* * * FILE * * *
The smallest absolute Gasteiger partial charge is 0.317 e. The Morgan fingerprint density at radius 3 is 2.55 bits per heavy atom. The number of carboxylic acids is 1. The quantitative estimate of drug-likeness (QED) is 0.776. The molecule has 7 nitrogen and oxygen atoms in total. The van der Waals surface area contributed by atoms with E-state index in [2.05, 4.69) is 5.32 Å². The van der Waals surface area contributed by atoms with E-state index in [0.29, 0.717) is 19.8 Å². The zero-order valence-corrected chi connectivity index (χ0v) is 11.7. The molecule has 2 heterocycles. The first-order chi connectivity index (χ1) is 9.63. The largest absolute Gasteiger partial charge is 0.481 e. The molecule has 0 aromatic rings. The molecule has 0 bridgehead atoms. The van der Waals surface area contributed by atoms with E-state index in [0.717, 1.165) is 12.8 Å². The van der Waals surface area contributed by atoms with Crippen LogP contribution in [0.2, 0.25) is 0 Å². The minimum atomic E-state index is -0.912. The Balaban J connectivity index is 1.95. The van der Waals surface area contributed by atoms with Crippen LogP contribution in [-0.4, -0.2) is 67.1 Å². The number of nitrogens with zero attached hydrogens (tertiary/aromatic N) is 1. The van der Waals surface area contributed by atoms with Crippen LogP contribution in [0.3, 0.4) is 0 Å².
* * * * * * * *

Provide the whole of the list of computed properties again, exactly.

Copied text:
The smallest absolute Gasteiger partial charge is 0.317 e. The Morgan fingerprint density at radius 3 is 2.55 bits per heavy atom. The number of carboxylic acids is 1. The quantitative estimate of drug-likeness (QED) is 0.776. The molecule has 7 nitrogen and oxygen atoms in total. The van der Waals surface area contributed by atoms with E-state index in [2.05, 4.69) is 5.32 Å². The van der Waals surface area contributed by atoms with E-state index in [0.29, 0.717) is 19.8 Å². The zero-order valence-corrected chi connectivity index (χ0v) is 11.7. The molecule has 2 heterocycles. The first-order chi connectivity index (χ1) is 9.63. The largest absolute Gasteiger partial charge is 0.481 e. The molecule has 0 aromatic rings. The molecule has 0 bridgehead atoms. The van der Waals surface area contributed by atoms with E-state index in [0.717, 1.165) is 12.8 Å². The van der Waals surface area contributed by atoms with Crippen LogP contribution in [0.2, 0.25) is 0 Å². The minimum atomic E-state index is -0.912. The Balaban J connectivity index is 1.95. The van der Waals surface area contributed by atoms with Crippen LogP contribution in [-0.4, -0.2) is 67.1 Å². The number of nitrogens with zero attached hydrogens (tertiary/aromatic N) is 1. The van der Waals surface area contributed by atoms with Crippen LogP contribution in [0.3, 0.4) is 0 Å².